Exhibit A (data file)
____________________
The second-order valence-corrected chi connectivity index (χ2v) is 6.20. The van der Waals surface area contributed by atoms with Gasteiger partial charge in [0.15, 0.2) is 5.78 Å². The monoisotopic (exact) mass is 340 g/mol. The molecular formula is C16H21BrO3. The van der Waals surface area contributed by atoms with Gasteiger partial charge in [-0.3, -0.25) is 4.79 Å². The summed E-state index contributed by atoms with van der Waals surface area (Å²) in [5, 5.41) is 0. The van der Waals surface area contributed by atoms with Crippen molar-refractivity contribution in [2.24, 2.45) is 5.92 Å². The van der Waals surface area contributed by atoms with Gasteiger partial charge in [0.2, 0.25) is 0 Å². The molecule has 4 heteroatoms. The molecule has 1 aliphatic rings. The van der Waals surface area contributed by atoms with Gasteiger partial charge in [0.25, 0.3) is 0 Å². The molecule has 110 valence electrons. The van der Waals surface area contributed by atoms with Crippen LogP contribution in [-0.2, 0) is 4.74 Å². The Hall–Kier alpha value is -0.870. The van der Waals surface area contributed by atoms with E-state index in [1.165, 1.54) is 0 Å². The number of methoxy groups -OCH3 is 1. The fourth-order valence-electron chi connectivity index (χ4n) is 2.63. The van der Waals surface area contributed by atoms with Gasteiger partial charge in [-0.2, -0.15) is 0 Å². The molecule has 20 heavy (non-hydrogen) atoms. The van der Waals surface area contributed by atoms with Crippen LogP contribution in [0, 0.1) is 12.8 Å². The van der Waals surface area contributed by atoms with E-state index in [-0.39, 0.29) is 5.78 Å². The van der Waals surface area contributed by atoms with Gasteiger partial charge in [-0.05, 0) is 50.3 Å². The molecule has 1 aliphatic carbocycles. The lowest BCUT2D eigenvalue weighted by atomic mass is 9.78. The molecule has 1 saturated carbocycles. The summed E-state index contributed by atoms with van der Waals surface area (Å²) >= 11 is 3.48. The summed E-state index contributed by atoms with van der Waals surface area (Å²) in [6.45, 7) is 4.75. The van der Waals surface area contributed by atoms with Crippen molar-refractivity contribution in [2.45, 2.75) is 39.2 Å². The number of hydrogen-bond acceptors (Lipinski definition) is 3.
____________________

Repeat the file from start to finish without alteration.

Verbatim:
The second-order valence-corrected chi connectivity index (χ2v) is 6.20. The van der Waals surface area contributed by atoms with Gasteiger partial charge in [0.15, 0.2) is 5.78 Å². The monoisotopic (exact) mass is 340 g/mol. The molecular formula is C16H21BrO3. The van der Waals surface area contributed by atoms with Gasteiger partial charge in [-0.3, -0.25) is 4.79 Å². The summed E-state index contributed by atoms with van der Waals surface area (Å²) in [5, 5.41) is 0. The van der Waals surface area contributed by atoms with Crippen molar-refractivity contribution in [2.24, 2.45) is 5.92 Å². The van der Waals surface area contributed by atoms with Gasteiger partial charge in [0.2, 0.25) is 0 Å². The molecule has 4 heteroatoms. The molecule has 1 aliphatic rings. The van der Waals surface area contributed by atoms with Gasteiger partial charge in [0.25, 0.3) is 0 Å². The molecule has 110 valence electrons. The van der Waals surface area contributed by atoms with Crippen LogP contribution in [-0.2, 0) is 4.74 Å². The Hall–Kier alpha value is -0.870. The van der Waals surface area contributed by atoms with E-state index in [1.165, 1.54) is 0 Å². The number of methoxy groups -OCH3 is 1. The fourth-order valence-electron chi connectivity index (χ4n) is 2.63. The van der Waals surface area contributed by atoms with Gasteiger partial charge in [-0.2, -0.15) is 0 Å². The molecule has 20 heavy (non-hydrogen) atoms. The van der Waals surface area contributed by atoms with Crippen LogP contribution in [0, 0.1) is 12.8 Å². The van der Waals surface area contributed by atoms with E-state index in [-0.39, 0.29) is 5.78 Å². The van der Waals surface area contributed by atoms with Gasteiger partial charge in [-0.05, 0) is 50.3 Å². The molecule has 1 aliphatic carbocycles. The lowest BCUT2D eigenvalue weighted by atomic mass is 9.78. The molecule has 1 saturated carbocycles. The summed E-state index contributed by atoms with van der Waals surface area (Å²) >= 11 is 3.48. The summed E-state index contributed by atoms with van der Waals surface area (Å²) in [6.45, 7) is 4.75. The van der Waals surface area contributed by atoms with Crippen molar-refractivity contribution in [2.45, 2.75) is 39.2 Å². The number of hydrogen-bond acceptors (Lipinski definition) is 3.